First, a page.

Electra by Euripides, currently running at the Mobtown Players at Meadow Mill, is many different stories in one play. On its face, it is the mere repetition of a legend—Mycenaean king Agamemnon returns from the Trojan War only to be beheaded by his wife Clytemnestra (sister of hero-gods Castor and Pollux) and her lover Aegisthus. The queen and her new consort then have her daughter Electra married off into obscurity, her son Orestes sent into exile and the legend ends inevitably with Orestes seeking revenge, killing his mother and her lover, and being hounded by the Furies for the crime of matricide. But it was Euripides’ talent to make epic tales of heroes into deeply human stories, and this particular performance is no exception.
…director Lizzie Jump cast an excellent ensemble. The chorus of housewives were constantly involved in the scenes, their expressions lending color and humor to some very heavy material.
The play opens on an idyllic scene—a farmer’s house, with a white picket fence framed by sunflowers, a trellis of green leaves and white flowers. This is the new home of Electra (Chantia Jackson), now a fallen princess, and her earnest, good-natured farmer husband (Daniel Douek). Electra is perpetually clothed in black, forced to repair her mourning dress in patches of red bandana, and seems constantly on the verge of tears despite her cheerful surroundings.
Her three neighbors (Joy Astle, Vangie Ridgeaway, and Hannah Folger) are all country housewives, and their very presence paints her as a spoiled brat unwilling to appreciate her new surroundings. Her character hardens after her brother Orestes (Eric Boelsche) arrives with his friends Pylades (Alex Smith) and “Steve” (Andrew Wilkin). Bent on revenge, this rendition shows a callous Electra driving her brother to matricide, leaving Orestes to suffer the consequences alone. Bolesche’s apparent youth, combined with an awkward posture, makes the murder all the more unlikely and the punishment (dealt out in a sonorous voice by the fantastic Will Carson) all the more heartbreaking).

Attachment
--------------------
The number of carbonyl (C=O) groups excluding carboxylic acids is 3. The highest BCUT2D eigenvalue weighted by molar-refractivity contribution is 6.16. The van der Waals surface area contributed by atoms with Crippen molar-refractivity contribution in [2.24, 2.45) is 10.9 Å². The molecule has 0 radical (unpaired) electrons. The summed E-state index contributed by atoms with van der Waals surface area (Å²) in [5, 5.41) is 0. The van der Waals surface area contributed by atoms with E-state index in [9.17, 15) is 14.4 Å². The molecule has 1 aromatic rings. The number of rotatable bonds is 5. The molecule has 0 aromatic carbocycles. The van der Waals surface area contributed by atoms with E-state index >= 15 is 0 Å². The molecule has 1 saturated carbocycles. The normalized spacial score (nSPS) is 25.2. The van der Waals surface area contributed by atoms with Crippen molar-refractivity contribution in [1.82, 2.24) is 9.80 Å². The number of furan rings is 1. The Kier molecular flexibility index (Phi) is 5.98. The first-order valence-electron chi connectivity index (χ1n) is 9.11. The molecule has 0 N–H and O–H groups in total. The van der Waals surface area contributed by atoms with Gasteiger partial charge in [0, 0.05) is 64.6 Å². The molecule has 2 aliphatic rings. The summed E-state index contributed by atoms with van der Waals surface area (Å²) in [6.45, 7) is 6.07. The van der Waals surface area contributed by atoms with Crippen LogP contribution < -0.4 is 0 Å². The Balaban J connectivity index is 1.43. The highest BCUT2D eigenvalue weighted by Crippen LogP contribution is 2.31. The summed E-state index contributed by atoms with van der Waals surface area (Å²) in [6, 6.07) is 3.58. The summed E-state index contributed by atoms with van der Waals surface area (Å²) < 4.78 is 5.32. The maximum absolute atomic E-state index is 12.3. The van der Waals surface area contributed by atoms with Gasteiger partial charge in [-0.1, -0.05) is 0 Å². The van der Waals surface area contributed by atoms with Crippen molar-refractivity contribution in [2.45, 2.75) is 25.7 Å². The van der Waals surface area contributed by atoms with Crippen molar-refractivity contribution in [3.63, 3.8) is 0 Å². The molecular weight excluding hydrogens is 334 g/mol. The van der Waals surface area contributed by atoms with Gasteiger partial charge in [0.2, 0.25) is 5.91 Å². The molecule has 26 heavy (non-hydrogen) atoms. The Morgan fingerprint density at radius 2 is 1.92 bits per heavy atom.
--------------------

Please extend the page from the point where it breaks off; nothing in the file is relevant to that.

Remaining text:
Obviously, there tend to be some issues involved in producing a play from such a radically different time. In a Greek tragedy much of the dramatic movement tends to occur offstage—both Aegisthus’ and Clytemnestra’s murders, for instance. The dialogue, too, comes from 2500 years in the past, thus causing some moments to come out as rather discordant. An example includes that which I mentioned above—the contrast between Electra’s surroundings and her reaction to them is profound in part because it is mostly the social demotion that occupies her thoughts, having gone from royal princess to farmer’s housewife.
All that being said, director Lizzie Jump cast an excellent ensemble. The chorus of housewives were constantly involved in the scenes, their expressions lending color and humor to some very heavy material. They grounded a story that tended to run into high-minded lectures on nobility, vengeance, and honor. Andrew Wilkin’s performance as Orestes’ consistently looked-over friend was scene-stealing—particular when he had his moment of glory relating Aegisthus’ death, acting out the murder with unabashed enthusiasm.
All in all, this is a moving and often entertaining adaptation of a very classic play. I do recommend reading the director’s notes, however, as the context of Electra is somewhat difficult to understand without them.
Running Time: One hour and 40 minutes with a 15 minute intermission.
Electra by Euripides plays through September 29, 2012 at the Mobtown Players at Meadow Mill – 3600 Clipper Mill Road, Ste 114, Baltimore, MD. For tickets, purchase them online or at the door.